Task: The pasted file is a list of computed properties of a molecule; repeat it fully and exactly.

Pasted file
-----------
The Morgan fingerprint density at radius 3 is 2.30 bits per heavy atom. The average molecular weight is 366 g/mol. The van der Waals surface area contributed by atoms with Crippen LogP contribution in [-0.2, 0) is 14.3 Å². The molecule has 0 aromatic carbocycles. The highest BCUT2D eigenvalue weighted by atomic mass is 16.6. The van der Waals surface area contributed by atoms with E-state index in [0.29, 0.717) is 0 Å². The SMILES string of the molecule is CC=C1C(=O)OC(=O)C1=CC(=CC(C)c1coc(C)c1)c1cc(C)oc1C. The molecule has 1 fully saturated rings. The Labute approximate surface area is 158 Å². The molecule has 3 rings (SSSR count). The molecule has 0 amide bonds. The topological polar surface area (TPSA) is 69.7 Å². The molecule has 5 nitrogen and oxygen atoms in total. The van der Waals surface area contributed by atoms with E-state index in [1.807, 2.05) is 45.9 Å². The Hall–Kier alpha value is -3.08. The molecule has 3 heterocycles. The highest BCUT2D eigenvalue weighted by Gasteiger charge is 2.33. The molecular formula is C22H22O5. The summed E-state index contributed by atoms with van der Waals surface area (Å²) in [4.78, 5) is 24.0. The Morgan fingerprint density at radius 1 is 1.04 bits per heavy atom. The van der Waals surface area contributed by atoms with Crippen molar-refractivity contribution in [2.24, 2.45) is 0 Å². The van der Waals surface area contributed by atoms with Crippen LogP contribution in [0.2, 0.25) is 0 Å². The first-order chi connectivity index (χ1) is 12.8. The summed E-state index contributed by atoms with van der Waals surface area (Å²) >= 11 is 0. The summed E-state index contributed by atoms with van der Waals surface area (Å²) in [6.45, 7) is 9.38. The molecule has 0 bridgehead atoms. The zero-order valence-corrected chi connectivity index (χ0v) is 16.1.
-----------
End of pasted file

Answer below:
The Morgan fingerprint density at radius 3 is 2.30 bits per heavy atom. The average molecular weight is 366 g/mol. The van der Waals surface area contributed by atoms with Crippen LogP contribution in [-0.2, 0) is 14.3 Å². The molecule has 0 aromatic carbocycles. The highest BCUT2D eigenvalue weighted by atomic mass is 16.6. The van der Waals surface area contributed by atoms with E-state index in [0.29, 0.717) is 0 Å². The SMILES string of the molecule is CC=C1C(=O)OC(=O)C1=CC(=CC(C)c1coc(C)c1)c1cc(C)oc1C. The molecule has 1 fully saturated rings. The Labute approximate surface area is 158 Å². The molecule has 3 rings (SSSR count). The molecule has 0 amide bonds. The topological polar surface area (TPSA) is 69.7 Å². The molecule has 5 nitrogen and oxygen atoms in total. The van der Waals surface area contributed by atoms with E-state index in [1.807, 2.05) is 45.9 Å². The Hall–Kier alpha value is -3.08. The molecule has 3 heterocycles. The highest BCUT2D eigenvalue weighted by Gasteiger charge is 2.33. The molecular formula is C22H22O5. The summed E-state index contributed by atoms with van der Waals surface area (Å²) in [4.78, 5) is 24.0. The Morgan fingerprint density at radius 1 is 1.04 bits per heavy atom. The van der Waals surface area contributed by atoms with Crippen molar-refractivity contribution in [2.24, 2.45) is 0 Å². The van der Waals surface area contributed by atoms with Crippen LogP contribution in [0.2, 0.25) is 0 Å². The first-order chi connectivity index (χ1) is 12.8. The summed E-state index contributed by atoms with van der Waals surface area (Å²) >= 11 is 0. The summed E-state index contributed by atoms with van der Waals surface area (Å²) in [6.45, 7) is 9.38. The molecule has 0 bridgehead atoms. The zero-order valence-corrected chi connectivity index (χ0v) is 16.1.